Historic structure report makes recommendations for Jones Library

  • Jones Library in Amherst FILE PHOTO/KEVIN GUTTING

Staff Writer
Published: 1/23/2022 12:32:34 PM
Modified: 1/23/2022 12:31:21 PM

AMHERST — Respecting the original design intent of the Jones Library, and avoiding alterations to the remaining portions of the 1928 building, are priority recommendations included in a recently completed historic structure report.

As library trustees undertake a $36.3 million expansion and renovation of the Amity Street building, with the likely removal of most of the 1993 addition, the 60-page report could guide architectural plans for the project.

“Unlike the static nature of a museum building, the Jones Library is a dynamic institution serving the community,” the report states. “While change is inevitable, it doesn’t need to occur at the sacrifice of the historic integrity of the structure.”

When funded in 2017 through $25,000 from the town’s Community Preservation Act, the idea was for the report to “inform and guide final designs of the Jones Library expansion plans.”

An overview of the report was recently presented orally to the Historical Commission and the trustees by Eric Gradoia, an architectural historian, who prepared the study in partnership with Ann Marshall, at the School of Architecture at the University of Massachusetts, and graduate student Carly Regalado.

Gradoia said the Jones building is unique, done in a Colonial Revival style designed to make it look like a home from the exterior, and that he couldn’t cite another example of a civic building like it in the Connecticut River Valley.

The original construction featured what he called a “stout method of building,” with much of what was designed by Boston architects Putnam and Cox still existing, even if buried behind incremental changes that have been necessary for the library to operate.

“Over the decades it’s what happens,” Gradoia said.

The plans also were to have the library feel like a home on the inside, as well, with the most publicly accessible spaces on the main level, with an adult reading room and a children’s room on the west side and an auditorium and stage on the east side. The second floor held some public spaces, such as meeting rooms and galleries and a projection room for the auditorium, while the third floor was largely made up of more private study spaces, sometimes used by prominent writers.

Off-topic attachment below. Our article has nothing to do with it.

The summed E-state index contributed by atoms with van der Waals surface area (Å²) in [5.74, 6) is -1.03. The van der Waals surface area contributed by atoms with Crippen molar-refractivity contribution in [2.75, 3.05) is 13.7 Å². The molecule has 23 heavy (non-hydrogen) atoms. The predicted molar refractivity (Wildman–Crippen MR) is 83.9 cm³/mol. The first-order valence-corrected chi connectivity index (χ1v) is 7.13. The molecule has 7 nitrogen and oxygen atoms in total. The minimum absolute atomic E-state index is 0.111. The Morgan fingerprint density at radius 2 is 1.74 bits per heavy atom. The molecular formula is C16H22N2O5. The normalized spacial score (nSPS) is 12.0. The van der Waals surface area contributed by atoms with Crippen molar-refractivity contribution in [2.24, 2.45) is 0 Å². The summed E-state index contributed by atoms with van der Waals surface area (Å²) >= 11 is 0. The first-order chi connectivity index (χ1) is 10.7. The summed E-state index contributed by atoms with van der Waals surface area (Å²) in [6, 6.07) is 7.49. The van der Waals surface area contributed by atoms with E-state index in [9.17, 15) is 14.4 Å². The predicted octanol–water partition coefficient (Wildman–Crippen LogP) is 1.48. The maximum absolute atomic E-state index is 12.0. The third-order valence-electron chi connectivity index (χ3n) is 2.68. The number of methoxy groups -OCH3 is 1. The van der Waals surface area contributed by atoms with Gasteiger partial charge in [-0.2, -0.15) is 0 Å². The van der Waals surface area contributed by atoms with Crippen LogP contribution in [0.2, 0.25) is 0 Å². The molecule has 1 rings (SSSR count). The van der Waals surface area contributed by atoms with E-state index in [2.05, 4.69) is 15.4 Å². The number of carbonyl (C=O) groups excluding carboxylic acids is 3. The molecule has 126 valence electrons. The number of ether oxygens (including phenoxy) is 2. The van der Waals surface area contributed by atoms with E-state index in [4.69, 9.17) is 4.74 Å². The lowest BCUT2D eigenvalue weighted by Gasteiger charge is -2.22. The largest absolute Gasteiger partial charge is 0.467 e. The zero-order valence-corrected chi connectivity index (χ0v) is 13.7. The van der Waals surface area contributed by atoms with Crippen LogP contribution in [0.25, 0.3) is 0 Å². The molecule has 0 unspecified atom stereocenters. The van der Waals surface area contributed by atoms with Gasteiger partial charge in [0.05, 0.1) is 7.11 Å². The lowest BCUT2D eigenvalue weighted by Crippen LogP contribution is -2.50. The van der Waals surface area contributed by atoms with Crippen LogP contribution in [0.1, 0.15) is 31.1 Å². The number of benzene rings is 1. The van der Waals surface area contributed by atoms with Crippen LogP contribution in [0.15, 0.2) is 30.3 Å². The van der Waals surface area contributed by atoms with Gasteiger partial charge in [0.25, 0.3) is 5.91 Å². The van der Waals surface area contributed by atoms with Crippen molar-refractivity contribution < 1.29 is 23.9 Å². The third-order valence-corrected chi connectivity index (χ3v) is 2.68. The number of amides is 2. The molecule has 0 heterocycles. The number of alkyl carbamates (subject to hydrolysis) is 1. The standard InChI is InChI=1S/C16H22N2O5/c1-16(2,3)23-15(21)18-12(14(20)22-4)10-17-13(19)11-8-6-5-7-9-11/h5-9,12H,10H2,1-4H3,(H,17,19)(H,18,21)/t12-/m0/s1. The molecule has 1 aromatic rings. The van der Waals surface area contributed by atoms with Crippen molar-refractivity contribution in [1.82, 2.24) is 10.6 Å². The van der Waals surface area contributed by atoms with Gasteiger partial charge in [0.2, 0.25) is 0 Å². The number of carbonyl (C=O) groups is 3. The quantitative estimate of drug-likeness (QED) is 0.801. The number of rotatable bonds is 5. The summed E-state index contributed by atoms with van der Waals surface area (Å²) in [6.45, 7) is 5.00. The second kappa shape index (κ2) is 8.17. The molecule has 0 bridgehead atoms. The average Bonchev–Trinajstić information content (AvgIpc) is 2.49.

By 1968, recognizing the need for more space, the auditorium was converted into a seating area with stacks and, due to having a vaulted ceiling with dormers, a second floor was added to keep more books. Even the 1993 addition left intact much of the original space, Gradoia said, though how rooms functioned changed.

How Finegold Alexander Architects of Boston, which is handling the project, will use the report is unknown.

Library Director Sharon Sharry said that the library has come a long way over the past 94 years, from serving a small town to one that now has significantly more patrons and more services. Sharry said the project will be about finding a happy medium, observing that while some appreciate the rabbit warren-like atmosphere, others don’t.

“Getting lost in the public library is not great for patrons,” Sharry said.

She also noted that the third floor’s private offices have little purpose. “Having the small rooms is not helpful for a public library,” Sharry said.

Trustees President Austin Sarat said trustees hired a company in Finegold Alexander with a record of historic preservation.

“It’s a gift to all of us that the building has been handed down from generation to generation,” Sarat said.

Jane Wald, chairwoman of the Historical Commission, said the report is a “fabulous contribution” to understanding of the library’s history. The draft can be viewed online at https://bit.ly/3fNVj9J.

Scott Merzbach can be reached at smerzbach@gazettenet.com.


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